|2. Decline And Fall|
|3. Sweethome Under White Clouds|
|4. Bau - Dachong|
|5. Pagan Lovesong|
|6. Dave - Id Is Dead|
|8. Baby Turns Blue|
|9. Ballad Of The Man|
|10. Walls Of Jericho|
|11. Caucasian Walk|
|12. Theme For Thought|
|13. Chance Of A Lifetime|
The band were more interested in putting their audience through an artistic experience than entertaining them, often to startling effect in live performance. For one segment of the show, dubbed the 'Pig Children', the Two Frontmen Gavin Friday and Guggi would roll around in fake muck with Pigs heads, regressing themselves back to children. The theory being that the only truly honest things on the planet are animals and children. These themes were further explored in the wonderful follow-up to this album, 'Heresie'.
'If I die, I die' is undoubtedly the bands most fully formed creation and can be favourably compared to any other of the great albums of the period. This is an ambitious work with a suitably huge production to convey the weight of the dark musings of the vocalists. The album starts with 'Ulakanakulot', a short instrumental effective in building the tension which segues into 'Decline and Fall' with it's ominous thudding bassline. On 'Decline and Fall' Friday gives us his best Bowie impression (in his more histrionic moments) which is totally in keeping with the songs melody which resembles the title track from 'Station to Station'.
'Sweethome under White Clouds' would have us believe that the band were listening to recent Japan records like 'Gentlemen take Polaroids'. The sax line is very similar to Mick Karn's work on tracks like 'Methods of Dance'. The next track 'Bau-Dachong' is a definite highlight of the first side, the band really takes flight getting into a 'Throbbing Gristle' style groove. It's also the song in which the immortal line which gives the album its title is uttered. 'Pagan Lovesong' gives us the first truly chant-a-long lines of the album with "I had a weird dream, Look but don't touch!" A scintillating version was included on the live segment of 'Heresie' which is preferable to the studio version, due to the remarkable guitar riffing of Dik Evans (brother of U2's the Edge).
Dik really shines on that album with his waves of distortion, echo and feedback, he must be up there for consideration in the all time great anti-heroes of guitar. The live version reveals that the genesis of the song was probably the rap-rock records of 'The Clash' from their 'Sandanista' era, especially 'Lightning strikes'.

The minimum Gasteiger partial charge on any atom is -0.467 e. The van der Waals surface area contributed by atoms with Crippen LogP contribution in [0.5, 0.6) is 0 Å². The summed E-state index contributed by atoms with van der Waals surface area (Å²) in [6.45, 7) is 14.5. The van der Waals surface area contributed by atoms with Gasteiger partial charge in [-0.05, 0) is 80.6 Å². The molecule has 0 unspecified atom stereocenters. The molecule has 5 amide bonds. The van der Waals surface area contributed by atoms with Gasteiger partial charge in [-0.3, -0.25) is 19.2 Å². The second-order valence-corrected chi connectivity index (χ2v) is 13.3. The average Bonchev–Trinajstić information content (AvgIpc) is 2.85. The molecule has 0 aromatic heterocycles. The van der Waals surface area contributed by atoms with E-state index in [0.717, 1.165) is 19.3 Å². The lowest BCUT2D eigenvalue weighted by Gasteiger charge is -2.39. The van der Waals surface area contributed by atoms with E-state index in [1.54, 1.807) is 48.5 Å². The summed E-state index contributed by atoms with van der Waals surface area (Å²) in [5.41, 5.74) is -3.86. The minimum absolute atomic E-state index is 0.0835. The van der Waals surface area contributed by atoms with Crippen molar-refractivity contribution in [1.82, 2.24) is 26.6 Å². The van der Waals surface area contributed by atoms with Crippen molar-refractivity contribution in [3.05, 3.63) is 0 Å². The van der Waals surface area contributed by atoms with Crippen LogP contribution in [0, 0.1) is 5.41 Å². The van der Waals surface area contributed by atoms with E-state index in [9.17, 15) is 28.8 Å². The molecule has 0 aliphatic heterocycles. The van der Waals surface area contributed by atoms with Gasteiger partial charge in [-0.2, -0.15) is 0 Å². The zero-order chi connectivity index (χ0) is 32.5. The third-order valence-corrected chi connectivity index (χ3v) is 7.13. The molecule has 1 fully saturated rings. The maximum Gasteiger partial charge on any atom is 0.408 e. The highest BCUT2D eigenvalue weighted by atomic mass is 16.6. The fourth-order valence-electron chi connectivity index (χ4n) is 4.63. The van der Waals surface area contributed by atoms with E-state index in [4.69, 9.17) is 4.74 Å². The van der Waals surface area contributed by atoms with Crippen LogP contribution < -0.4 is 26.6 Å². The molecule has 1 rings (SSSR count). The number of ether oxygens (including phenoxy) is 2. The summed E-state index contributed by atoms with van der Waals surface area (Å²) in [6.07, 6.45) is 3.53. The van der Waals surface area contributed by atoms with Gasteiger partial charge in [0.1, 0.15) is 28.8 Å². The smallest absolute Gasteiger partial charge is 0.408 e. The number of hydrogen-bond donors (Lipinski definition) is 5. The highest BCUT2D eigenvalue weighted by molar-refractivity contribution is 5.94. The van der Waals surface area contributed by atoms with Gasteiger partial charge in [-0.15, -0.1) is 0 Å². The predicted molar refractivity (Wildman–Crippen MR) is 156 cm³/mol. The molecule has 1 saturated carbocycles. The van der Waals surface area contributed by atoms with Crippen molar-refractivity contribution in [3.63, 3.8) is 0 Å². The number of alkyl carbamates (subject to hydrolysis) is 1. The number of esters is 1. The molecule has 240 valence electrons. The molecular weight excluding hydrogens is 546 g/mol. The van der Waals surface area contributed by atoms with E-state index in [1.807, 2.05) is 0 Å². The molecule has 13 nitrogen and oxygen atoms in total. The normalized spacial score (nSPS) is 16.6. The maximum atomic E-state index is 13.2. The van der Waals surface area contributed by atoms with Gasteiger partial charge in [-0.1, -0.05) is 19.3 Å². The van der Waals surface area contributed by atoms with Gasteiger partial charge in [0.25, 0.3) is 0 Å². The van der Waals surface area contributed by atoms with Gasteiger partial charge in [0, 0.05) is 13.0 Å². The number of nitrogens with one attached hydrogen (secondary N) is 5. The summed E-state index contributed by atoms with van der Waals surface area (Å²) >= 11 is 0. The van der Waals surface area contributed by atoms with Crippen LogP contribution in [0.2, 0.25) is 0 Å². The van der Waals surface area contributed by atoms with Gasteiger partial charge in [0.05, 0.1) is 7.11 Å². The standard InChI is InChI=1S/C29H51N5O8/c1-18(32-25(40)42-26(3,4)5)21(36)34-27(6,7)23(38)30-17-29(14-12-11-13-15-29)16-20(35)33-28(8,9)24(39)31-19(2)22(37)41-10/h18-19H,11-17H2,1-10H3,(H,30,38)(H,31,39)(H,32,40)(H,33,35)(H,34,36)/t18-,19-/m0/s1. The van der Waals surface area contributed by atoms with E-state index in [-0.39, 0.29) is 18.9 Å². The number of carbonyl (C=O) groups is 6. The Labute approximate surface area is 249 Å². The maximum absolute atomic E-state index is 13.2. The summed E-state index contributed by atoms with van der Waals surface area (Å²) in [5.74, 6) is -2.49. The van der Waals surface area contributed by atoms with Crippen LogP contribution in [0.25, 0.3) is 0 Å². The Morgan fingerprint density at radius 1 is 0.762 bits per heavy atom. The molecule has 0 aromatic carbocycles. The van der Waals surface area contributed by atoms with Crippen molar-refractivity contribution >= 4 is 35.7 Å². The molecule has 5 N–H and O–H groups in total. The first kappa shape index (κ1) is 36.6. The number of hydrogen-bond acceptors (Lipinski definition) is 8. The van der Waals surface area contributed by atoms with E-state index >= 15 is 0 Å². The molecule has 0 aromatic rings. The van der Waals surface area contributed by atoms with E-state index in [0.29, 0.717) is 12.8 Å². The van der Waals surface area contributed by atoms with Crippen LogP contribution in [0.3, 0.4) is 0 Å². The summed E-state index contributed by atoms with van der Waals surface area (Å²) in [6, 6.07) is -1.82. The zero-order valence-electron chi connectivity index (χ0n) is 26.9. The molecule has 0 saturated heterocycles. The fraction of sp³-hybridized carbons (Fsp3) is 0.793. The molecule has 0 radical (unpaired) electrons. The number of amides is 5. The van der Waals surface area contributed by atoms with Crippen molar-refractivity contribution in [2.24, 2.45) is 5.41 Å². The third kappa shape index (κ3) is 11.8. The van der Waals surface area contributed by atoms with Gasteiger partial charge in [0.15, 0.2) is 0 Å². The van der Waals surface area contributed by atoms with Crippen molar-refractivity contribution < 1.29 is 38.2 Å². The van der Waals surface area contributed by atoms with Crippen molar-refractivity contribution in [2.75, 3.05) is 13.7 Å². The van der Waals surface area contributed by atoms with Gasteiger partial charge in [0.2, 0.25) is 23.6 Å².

With 'Dave-Id is Dead', third vocalist Dave-Id Busarus gives us his thoughts on isolation over a PIL type backing. Dik even treats us to a Keith Levene style angular guitar solo while the bass and drums propel the song along. The first side of the album comes to a close with 'Fado' which is an Irish word meaning 'long ago'. This is an instrumental dominated by Dik's cyclical guitar line before a piano heavily treated with echo brings the track to a conclusion.
The Second side opens with the irresistibly dark 'Baby Turns Blue'. The track became something of an underground (death) disco hit as a result of its pulsing mechanised beats and catchy bass riff. The lyrics are what really set the track apart with the repeated refrain of "what do we do if the baby turns blue", Gav and Guggi take it in turns to sing the peculiar lines. This followed by an oddity (even by the bands standards) 'Ballad of the Man'. The track doesn't have any place on this album as it's a fully fledged genre prank pushed home with a straight face. The track is, as the title may suggest, a pastiche of several songs of Bruce Springsteen. The driving force behind the song is Dave-id who takes the lead vocal. The song has typical Springsteen lyrics and most resembles the "four-minute-operas" of 'Darkness on the edge of town`. Dik's guitar solo is a definite nod to Springsteen's on 'Streets of Fire' (I wonder if he played this on a telecaster?)
Following on from that excursion is the one of the best songs the band ever wrote 'Walls of Jericho'. The song has an anthemic quality with religious references which would place it alongside the kinds of things that U2 were doing on their 'October' album (Rejoice, Gloria etc.). The brothers Evans have never sounded so similar. 'Caucasian Walk' is the definite highlight of the album, the vocalists sound like John Lydon having a nightmare and the backing is extremely industrial. It features the classic line "Political problems, sexual frustrations won't end" amongst others. Chaotic live versions appeared on 'Heresie'.
The track 'Theme for thought' was a band favourite. It was bafflingly chosen to be performed on Irish chat-show 'The Late Late Show', which had a reputation for breaking young bands at the time. They performed the song with Gavin Friday sitting at a table with two girls and Dave-Id breaking through security to give out sweets to the audience. The conservative viewers were not amused by the subversive antics and the performance remains the most complained about broadcast in Irish TV history.
The final two tracks 'Chance of a lifetime' and 'Yeo' move the sound further into synthetic terrain with metallic beats recalling 'Joy Division' and a few muted lyrics bringing the album to a wonderfully abstract conclusion.
Alas the band would never be this focused again and we`d have to wait until 1995 for Gavin Friday's peerless album 'Shag Tobacco' to get the next instalment of brilliance. The reissue features exceptional sound quality and full lyrics. The album is simply a must for anybody with an interest in compiling the great albums of the early eighties.
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